Acoustic Piano Technical Consultant - Acoustic and Digital Piano Buyer
http://www.pianobuyer.com/current-issue/07a-should-i-have-my-piano-rebuilt.html
Joined: Jan 2015
Posts: 95
B
Full Member
Offline
Full Member
B
Joined: Jan 2015
Posts: 95
It's outrageous that sport-hunted trophies are exempt from these regulations.

Joined: Oct 2007
Posts: 697
S
500 Post Club Member
Offline
500 Post Club Member
S
Joined: Oct 2007
Posts: 697
I don't understand that either but of course the rules have not been written yet. What we have now is a temporary situation that could all change very radically with the written rules.


Sally Phillips
Owner/ Technician
Piano Perfect, LLC
Columbus, GA

www.steinwaypiano.com
Acoustic Piano Technical Consultant - Acoustic and Digital Piano Buyer
http://www.pianobuyer.com/current-issue/07a-should-i-have-my-piano-rebuilt.html
Joined: Sep 2009
Posts: 969
R
R_B Offline
500 Post Club Member
Offline
500 Post Club Member
R
Joined: Sep 2009
Posts: 969
I am sure that some will regard the "antique" definition of 100 years as too long.

I was surprised at the 40 to 70 keyboards per tusk estimate - just LOOKING at my (ALL plastic) keyboard it seems like a lot of area.
It probably depends how the tusk is cut and how much/little of the centre material is usable.
It may not be like having to quarter saw wood for particular applications vs being able to slab saw it for yield.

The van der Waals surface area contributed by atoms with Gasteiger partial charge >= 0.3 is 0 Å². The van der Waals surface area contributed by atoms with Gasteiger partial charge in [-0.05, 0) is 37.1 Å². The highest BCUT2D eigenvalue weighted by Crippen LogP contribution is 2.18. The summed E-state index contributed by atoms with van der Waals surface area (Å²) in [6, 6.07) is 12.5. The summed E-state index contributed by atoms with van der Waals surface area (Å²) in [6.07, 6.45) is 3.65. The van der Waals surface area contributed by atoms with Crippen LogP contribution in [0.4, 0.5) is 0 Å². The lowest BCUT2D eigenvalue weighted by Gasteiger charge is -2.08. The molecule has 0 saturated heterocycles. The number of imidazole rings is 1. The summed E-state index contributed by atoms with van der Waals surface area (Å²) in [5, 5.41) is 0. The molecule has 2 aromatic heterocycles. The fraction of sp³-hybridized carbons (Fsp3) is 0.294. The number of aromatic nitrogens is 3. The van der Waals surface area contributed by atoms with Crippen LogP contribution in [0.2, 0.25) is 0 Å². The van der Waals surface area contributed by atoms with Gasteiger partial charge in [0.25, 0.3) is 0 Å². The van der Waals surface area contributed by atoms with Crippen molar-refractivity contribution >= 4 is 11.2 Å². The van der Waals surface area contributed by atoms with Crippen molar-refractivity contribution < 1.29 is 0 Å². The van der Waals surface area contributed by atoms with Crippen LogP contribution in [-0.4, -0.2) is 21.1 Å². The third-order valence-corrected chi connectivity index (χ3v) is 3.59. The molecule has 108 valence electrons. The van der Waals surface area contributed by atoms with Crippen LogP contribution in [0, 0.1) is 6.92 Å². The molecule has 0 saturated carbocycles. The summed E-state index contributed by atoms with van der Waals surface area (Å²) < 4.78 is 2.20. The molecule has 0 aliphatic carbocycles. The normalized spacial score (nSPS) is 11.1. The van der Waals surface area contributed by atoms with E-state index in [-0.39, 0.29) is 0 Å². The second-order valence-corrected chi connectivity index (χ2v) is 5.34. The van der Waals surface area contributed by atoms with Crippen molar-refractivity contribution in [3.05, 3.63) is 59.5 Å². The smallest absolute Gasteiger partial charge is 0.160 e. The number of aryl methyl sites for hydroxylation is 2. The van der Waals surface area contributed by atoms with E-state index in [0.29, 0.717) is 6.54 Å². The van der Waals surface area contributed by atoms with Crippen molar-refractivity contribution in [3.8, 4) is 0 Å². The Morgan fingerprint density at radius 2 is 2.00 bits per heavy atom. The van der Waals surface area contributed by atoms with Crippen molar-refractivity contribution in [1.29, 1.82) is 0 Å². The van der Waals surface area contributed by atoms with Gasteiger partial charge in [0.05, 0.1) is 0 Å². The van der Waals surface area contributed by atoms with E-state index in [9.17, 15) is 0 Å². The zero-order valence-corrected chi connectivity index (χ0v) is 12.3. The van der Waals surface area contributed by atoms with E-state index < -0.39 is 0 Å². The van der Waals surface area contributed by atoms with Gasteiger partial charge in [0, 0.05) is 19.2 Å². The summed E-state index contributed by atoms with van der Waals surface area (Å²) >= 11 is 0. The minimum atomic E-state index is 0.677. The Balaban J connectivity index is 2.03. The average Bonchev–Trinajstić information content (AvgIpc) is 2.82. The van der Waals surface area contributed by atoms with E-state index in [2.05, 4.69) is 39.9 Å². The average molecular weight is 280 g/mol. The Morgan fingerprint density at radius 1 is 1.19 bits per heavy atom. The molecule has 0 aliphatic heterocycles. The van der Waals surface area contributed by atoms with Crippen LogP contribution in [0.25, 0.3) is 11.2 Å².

No matter, I'm wandering as I am wondering.

Thanks again Sally.

Joined: Dec 2012
Posts: 6,012
E
6000 Post Club Member
Offline
6000 Post Club Member
E
Joined: Dec 2012
Posts: 6,012
I think the reasoning for the "Trophy" hunting exemption is that these trophy kills are legally done to manage herd size in protected areas that the carrying capacity for elephants is pretty well worked out. They would most likely be Bulls because one bull can mate with many females.

I have been told the best ivory for keytops comes from female elephants because the central nerve is more symmetric than in male tusks. Thus a higher yield from each tusk.


In a seemingly infinite universe-infinite human creativity is-seemingly possible.
According to NASA, 93% of the earth like planets possible in the known universe have yet to be formed.
Contact: toneman1@me.com
Joined: Aug 2011
Posts: 6,272
J
Unobtanium Subscriber
6000 Post Club Member
Offline
Unobtanium Subscriber
6000 Post Club Member
J
Joined: Aug 2011
Posts: 6,272
Originally Posted by R_B
Some arbitrary but reasonable cut off date should be set.


1990. Ivory use in piano manufacturing ceased worldwide by 1990.



-- J.S.

[Linked Image] [Linked Image]

Knabe Grand # 10927
Yamaha CP33
Kawai FS690
Joined: Oct 2007
Posts: 697
S
500 Post Club Member
Offline
500 Post Club Member
S
Joined: Oct 2007
Posts: 697
Using dates will be very difficult. Serial numbers of older instruments are not often found anywhere but the old Pierce Piano Atlas. It is really helpful and the only thing we have but is not really accurate enough for exact dates. The whole industry is especially confusing for non piano geeks because of the sale and resale of old piano firms, or their names for marketing reasons.

I think the only real solution will be a measurement of weight. They have to establish a maximum weight or just eliminate all musical instruments. Documenting to the satisfaction of the government any other way will always be difficult.